For more than 15 years, Doctors Without Borders/Médecins Sans Frontières (MSF) has been working among Palestinians living in Gaza and the West Bank, providing critical medical and mental health support to a traumatized population. Now, one year after the devastating war in Gaza and attendant violence in the West Bank, a stagnant political process that has yet to relieve any of the misery on the ground continues to perpetuate an inhumane and dangerously untenable situation. Our teams, which see the medical consequences of this on a daily basis, are now growing concerned that interventions like ours, even if designed to provide assistance, may in fact be reinforcing an intolerable new norm.
On July 14, two experienced MSF field workers—nurse Sarah Woznick, who worked in Gaza before, during, and after last year’s conflict; and Dr. Greg Keane who coordinates MSF's mental health programs in the West Bank—joined MSF-USA executive director Jason Cone, who also recently visited both the West Bank and Gaza, to reflect on the nature and the causes of the medical needs we see in our programs.
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Sarah Woznick earned her nursing degree at Johns Hopkins University School of Nursing and has been working as an Intensive Care nurse in Denver, Colorado for six years. Sarah did her first MSF mission in Gaza from January to July 2014, providing bedside ICU (Intensive Care Unit) training to nurses in Nasser hospital in the south of the Gaza strip. When Operation Protective Edge began in July, she briefly extended her mission and served as the focal point for MSF's post-operative clinical operations. Sarah returned for a second Gaza mission in 2015 as part of the team implementing a standardized ICU training for over 100 nurses from all the major hospitals in the Gaza strip.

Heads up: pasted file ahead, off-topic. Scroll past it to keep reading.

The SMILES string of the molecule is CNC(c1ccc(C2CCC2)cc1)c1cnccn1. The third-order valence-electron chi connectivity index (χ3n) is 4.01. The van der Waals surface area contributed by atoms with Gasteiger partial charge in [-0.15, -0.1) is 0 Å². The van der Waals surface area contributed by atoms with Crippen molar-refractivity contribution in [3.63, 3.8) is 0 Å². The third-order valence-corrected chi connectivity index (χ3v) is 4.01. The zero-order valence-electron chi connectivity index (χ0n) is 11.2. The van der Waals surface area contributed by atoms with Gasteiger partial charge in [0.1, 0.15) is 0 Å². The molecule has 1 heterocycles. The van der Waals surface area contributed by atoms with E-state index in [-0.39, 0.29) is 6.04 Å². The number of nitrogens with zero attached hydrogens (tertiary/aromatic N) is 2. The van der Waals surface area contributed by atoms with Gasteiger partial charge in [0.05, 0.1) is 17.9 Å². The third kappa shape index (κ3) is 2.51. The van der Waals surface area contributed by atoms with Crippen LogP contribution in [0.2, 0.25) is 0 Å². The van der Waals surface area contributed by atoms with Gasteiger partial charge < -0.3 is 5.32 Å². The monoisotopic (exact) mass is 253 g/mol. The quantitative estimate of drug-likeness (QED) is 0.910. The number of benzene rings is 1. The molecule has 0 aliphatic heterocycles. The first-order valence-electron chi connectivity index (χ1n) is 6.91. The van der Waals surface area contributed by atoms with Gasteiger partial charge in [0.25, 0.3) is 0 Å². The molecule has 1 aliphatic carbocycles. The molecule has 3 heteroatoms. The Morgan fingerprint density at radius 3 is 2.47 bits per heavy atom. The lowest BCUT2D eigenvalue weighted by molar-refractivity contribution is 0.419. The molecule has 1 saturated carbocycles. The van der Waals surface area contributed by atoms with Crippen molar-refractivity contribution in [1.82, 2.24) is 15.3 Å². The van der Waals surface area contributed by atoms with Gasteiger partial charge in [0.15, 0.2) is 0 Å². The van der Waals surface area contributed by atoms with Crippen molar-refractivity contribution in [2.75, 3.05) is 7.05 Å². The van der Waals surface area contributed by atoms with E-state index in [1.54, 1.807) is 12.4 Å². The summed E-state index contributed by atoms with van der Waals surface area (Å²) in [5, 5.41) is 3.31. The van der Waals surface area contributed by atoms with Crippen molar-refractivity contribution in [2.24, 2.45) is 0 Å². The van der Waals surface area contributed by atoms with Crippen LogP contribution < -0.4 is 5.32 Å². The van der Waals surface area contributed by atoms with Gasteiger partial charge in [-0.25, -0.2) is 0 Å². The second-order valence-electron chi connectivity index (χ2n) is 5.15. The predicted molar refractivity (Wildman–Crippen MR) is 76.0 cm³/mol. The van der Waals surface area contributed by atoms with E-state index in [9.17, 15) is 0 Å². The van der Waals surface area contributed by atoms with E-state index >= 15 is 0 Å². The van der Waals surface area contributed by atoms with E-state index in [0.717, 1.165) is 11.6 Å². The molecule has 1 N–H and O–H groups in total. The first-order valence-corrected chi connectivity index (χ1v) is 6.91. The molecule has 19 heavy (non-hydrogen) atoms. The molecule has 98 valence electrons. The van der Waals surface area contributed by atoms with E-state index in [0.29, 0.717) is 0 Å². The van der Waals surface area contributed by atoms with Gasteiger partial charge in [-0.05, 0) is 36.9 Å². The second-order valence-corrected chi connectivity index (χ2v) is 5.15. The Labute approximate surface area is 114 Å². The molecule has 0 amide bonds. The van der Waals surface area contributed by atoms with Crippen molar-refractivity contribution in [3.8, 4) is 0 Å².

Dr. Greg Keane is interested in the mental health of at-risk populations, working clinically with asylum seekers, refugees, the homeless, IV drug users, and people with severe mental health disorders. He has worked with indigenous populations, including with Aboriginal and Torres Strait Islander communities in northern Australia, as well as in urban areas. After completing a Master of Public Health at Harvard, Greg worked as a clinical psychiatrist with Doctors Without Borders in Kurdistan, where he established a mental health program for Syrian refugees. Greg currently manages mental health program in the West Bank for MSF.
Jason Cone is the executive director of MSF-USA, and recently spent time in several of MSF's projects in the Middle East, including those in Gaza and the West Bank.
Phil Zabriskie, moderator, is the editorial director for MSF-USA and has reported for Time magazine on Gaza, the West Bank, and elsewhere in the Middle East.
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